Dear Daughter, As a newly pregnant couple, we started talking about this little human growing inside us. We loved you without knowing how you look, what you are, and without getting anything in return from you. We could feel your invisible presence, and we were eager to meet you! We were so happy and had no anxiety about the pregnancy. We felt we were living in a dream come true until we were told the doctor saw some tiny bright spots on your heart and sent us for more tests. A few tests later, we heard some big long words that gave you a probable diagnosis of a rare genetic disorder called tuberous sclerosis complex (TSC). It felt like someone had pulled the chair out from underneath us. The doctor handed us a piece of paper with just three words written on it to research. Doesn’t sound a big deal, right? It’s only three words. That’s what we told ourselves. After researching, we found what was hidden behind those three words on that otherwise blank paper. TSC causes benign (noncancerous) tumors to grow on different parts of the body, mainly the brain and kidneys, but also in places like the heart, lungs, and skin. The tumors can cause different symptoms such as seizures, learning disabilities, developmental delays, kidney problems, and issues with vision or breathing. Like the doctor told us, TSC is a rare condition, but there’s so much more to the three-letter acronym than most people would think. This probable diagnosis of course didn’t make us love you less. In fact, you inched even closer to our hearts. You kept growing day by day and our love got stronger and stronger for you. Finally, the time came – we were all set to welcome our tiny little girl. Soft like clouds, bright like sun, soothing like moonlight, melodious like your Dad … and here you are to say hello to this world! In a fraction of second we were a family of three, nothing unusual in this world but so magical for us. Then, a team of physicians walked in and asked us to sit comfortably. We knew we were scared about what the results would be but happy at the same time about having this little bundle of joy in our arms. Heart beats, moments, memories, and everything else got mixed up slowly, and I felt frozen. Instead of coming to the point directly, doctors seemed to be talking about everything at once. We understood things were not right. We had you only for 10 hours, but now we’re hearing that due to TSC you’ll never be able to travel outside the country, walk, talk, or experience life like a “typical” child. Those moments when we first heard your TSC diagnosis from the doctors and the weeks, months, and years since have been challenging. But we had that glittering shining light in your eyes, daughter, that’s what made us survive and keep going stronger and stronger. Parenting is certainly difficult for everyone but especially those parents navigating life with a medically-complex child, like my daughter with TSC. We’ve had an unexpected life but one truly filled with magic. We will never know how a child without TSC learns things, explores their environment, loves you as a parent, and matures. But we sure do know how hard it was for you to learn to walk independently. When your first and second birthday passed without taking steps, we started to give up on the dream of you walking. But we let you progress at your own pace, and we kept supporting you 100%. Then, 33 months later, you did it — you took your first steps on your own. Everyone records their child’s first steps, but I didn’t. I watched you walking toward a toy during physical therapy, and I didn’t record for your dad because I couldn’t take my eyes off you. This example is one of many “little wins” we celebrate that we might have taken for granted if you didn’t live with TSC. We didn’t have the chance to record your first steps, but we did record your first seizure. Over 90% of people living with TSC develop epilepsy, and unfortunately, you were one of them. The night before your first Christmas, your dad recorded a video of you making some unusual facial expressions and sounds. It turns out we were recording seizure activity. We still do this five years later for your medical team to review. We try and also capture the less worrisome aspects of your life — the parts we’ll treasure forever: your smiling, rolling over, pushing up, feeding, saying “Mamma” and “Papa,” giggling, popping bubbles, being silly — you just being you. Even though we get to experience all these normal childhood moments with you, there’s never a day we don’t worry, never a day we don’t think of doctor’s appointments or therapies. And because of epilepsy, there are days where your smile disappears, days where you don’t do any of those “normal” activities we like to record. I held you in my arms during and after your first seizure, and I still continue to do so 60 months later in your life. We pray for you to get stronger and stronger. We help you learn the same thing several times over again, like clapping, because forgetting and relearning is part of what you have to live with.. I dread you forgetting how to say “Mamma” or “Papa” after an emergency hospital stay or even walking. But I do know one thing: I can’t ever forget how much you love us and how resilient you are. That’s how our life is: sweet and sour and sometimes complicated, but it is our life with our little girl. I feel so happy that I couldn’t control myself from crying when I first saw you rollover, sit up, smile, push up to stand, walk, run, and say basic words. We are so proud to be your parents.. I fear losing you, but know that my love for you will never fade. We love you so much, Mamma and Papa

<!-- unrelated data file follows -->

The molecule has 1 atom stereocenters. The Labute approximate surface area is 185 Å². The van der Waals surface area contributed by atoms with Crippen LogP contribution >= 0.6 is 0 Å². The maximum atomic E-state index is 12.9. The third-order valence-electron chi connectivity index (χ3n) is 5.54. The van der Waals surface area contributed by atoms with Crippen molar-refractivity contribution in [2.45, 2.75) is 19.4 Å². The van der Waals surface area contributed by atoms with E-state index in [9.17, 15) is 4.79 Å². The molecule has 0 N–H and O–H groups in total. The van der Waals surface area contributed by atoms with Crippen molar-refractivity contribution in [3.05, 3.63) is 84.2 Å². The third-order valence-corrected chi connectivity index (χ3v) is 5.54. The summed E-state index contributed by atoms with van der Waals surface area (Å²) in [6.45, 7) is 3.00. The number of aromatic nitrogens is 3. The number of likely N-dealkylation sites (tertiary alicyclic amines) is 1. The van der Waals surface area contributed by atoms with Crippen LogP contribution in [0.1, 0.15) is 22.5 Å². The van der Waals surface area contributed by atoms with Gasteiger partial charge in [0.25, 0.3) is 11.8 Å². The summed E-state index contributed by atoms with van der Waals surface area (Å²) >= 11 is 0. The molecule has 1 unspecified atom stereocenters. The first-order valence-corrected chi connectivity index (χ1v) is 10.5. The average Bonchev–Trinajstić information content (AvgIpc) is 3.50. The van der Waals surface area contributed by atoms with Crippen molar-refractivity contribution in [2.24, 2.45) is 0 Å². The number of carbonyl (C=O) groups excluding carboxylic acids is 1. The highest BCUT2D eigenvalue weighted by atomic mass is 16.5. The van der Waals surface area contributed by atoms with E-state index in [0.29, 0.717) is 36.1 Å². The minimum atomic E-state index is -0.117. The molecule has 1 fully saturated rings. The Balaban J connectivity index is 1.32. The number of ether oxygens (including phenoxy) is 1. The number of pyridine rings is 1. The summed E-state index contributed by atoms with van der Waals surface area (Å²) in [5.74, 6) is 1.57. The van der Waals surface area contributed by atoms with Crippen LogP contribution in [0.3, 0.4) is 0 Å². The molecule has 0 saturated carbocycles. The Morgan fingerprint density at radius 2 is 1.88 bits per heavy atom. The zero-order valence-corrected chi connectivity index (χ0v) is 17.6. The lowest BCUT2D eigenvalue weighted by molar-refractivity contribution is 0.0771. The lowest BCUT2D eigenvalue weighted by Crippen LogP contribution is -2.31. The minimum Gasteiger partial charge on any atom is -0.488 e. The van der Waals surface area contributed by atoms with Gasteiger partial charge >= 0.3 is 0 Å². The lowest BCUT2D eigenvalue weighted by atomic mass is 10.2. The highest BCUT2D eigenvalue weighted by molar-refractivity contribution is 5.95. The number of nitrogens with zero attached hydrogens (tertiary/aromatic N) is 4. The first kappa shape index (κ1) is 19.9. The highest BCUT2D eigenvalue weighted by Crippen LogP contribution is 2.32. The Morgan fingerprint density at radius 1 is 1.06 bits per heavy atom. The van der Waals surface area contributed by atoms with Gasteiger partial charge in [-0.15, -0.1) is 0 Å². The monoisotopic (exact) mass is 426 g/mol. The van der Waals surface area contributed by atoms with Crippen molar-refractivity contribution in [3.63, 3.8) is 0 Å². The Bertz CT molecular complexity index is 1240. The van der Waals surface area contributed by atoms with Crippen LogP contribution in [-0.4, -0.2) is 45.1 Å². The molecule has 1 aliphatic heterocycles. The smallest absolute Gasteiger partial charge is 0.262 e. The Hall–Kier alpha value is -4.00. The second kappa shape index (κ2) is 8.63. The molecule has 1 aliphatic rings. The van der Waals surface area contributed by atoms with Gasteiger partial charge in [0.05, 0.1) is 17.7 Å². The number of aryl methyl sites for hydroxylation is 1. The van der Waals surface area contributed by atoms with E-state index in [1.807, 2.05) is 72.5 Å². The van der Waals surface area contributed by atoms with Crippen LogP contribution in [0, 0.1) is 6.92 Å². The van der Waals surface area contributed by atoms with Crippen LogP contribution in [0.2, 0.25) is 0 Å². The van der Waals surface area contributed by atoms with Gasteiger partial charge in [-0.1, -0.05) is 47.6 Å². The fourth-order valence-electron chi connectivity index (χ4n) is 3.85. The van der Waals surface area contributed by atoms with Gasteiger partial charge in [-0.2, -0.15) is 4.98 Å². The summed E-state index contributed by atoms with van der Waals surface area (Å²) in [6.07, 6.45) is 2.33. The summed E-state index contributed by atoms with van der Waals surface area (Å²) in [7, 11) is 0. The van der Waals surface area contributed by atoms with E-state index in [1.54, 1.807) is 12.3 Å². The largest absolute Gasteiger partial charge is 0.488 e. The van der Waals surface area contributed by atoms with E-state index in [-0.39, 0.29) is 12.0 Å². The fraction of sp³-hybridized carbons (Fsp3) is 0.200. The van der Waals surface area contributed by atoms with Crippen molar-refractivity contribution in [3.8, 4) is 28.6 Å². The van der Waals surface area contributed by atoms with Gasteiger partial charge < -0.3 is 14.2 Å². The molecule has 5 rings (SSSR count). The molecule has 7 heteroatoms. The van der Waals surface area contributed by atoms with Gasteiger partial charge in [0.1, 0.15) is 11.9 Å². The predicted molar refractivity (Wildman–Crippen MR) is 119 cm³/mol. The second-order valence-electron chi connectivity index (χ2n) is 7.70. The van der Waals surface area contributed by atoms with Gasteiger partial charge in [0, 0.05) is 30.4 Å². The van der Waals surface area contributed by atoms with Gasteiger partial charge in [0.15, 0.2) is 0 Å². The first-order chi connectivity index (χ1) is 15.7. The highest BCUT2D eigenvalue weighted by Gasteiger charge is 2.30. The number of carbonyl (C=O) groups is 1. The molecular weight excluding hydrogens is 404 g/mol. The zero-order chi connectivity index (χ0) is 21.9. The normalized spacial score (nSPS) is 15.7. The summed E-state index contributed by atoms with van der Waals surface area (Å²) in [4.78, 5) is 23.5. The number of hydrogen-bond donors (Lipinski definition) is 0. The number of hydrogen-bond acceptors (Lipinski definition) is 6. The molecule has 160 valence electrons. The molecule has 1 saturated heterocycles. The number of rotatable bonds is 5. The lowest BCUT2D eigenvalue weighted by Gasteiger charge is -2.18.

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    Christine Barton

    My Journey With Neuromyelitis Optica Spectrum Disorder